Police departments and policymakers around the country are grappling with how to bolster training for police officers on mental health issues. This is because  of a string of high-profile fatal incidents involving suspects believed to be in the throes of mental breakdowns.


  • It’s absurd how long it is taking to complete the California Street Bridge Pedestrian Project.


“The California Street Bridge enhancement project includes replacing the existing low-height pedestrian railing along the bridge with a six-foot high 250-foot long decorative railing, adding eight decorative pedestrian lighting fixtures, and resurfacing the sidewalk area to create a safer environment for pedestrians, bicyclists and motorists crossing the bridge and will help visually distinguish the California Street off-ramp as the entry to our historic downtown.”


  • On September 12, 1949, the Ventura City Council passed Resolution No. 3191 creating the Housing Authority of the City of San Buenaventura. On December 1, 1949, the first regular meeting of the Housing Authority was held. The City of Ventura provided desk space, and clerical help with the City Clerk acting as treasurer of the Authority. On July 1, 1950 a secretary was employed and the Housing Authority had its first full-time paid employee.


Recently, the City Council adopted a Resolution approving issuance by the Housing Authority of the City of San Buenaventura of tax-exempt obligations not to exceed $15,000,000. This is to

assist Cabrillo Economic Development Corporation ( CEDC) in the new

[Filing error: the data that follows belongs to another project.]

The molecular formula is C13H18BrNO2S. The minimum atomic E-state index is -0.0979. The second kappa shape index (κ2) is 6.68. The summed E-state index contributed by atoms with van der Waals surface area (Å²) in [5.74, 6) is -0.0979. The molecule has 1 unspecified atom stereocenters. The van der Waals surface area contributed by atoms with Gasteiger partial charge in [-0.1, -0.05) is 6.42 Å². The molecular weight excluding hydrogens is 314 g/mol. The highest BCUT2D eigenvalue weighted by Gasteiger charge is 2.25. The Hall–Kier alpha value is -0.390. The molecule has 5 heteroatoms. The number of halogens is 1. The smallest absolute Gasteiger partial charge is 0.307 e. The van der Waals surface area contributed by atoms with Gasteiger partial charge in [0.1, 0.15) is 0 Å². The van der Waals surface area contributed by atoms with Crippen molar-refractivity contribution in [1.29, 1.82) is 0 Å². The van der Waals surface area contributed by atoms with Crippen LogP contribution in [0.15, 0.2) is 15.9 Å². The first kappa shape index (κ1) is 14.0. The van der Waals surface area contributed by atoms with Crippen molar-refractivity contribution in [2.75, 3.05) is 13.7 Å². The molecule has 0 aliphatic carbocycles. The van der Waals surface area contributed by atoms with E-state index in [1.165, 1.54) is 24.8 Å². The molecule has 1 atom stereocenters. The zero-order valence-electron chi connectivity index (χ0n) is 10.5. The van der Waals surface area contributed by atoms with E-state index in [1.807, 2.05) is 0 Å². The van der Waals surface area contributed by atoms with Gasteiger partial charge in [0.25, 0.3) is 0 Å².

construction of 22 apartments located at 1031, 1019, 1007, 995 and 1013 Los

Angeles Avenue.


A yet-to-be-formed California limited partnership will be the owner of the

development, with the general partner including a CEDC affiliate and a tax credit

investor limited partner.


I’m really not sure whose money this is and don’t completely understand the process, but doing the simple math that amounts to $681,000 per unit. For that kind of money (2) 3-bedroom homes could be purchased in that area which would provide 6 bedrooms. Living in private homes would also provide privacy (a backyard), the pride of living in a home (which some of the residents will never get to do) and interaction with neighbors and their families.


What am I missing?


  • Could millions of connected devices like cameras, thermostats, DVDs, home surveillance cameras, kids’ toys and the increasing amount of internet household devices and appliances (13 in the average home already) bring the Internet (and the world) to its knees. Is cyberwar coming?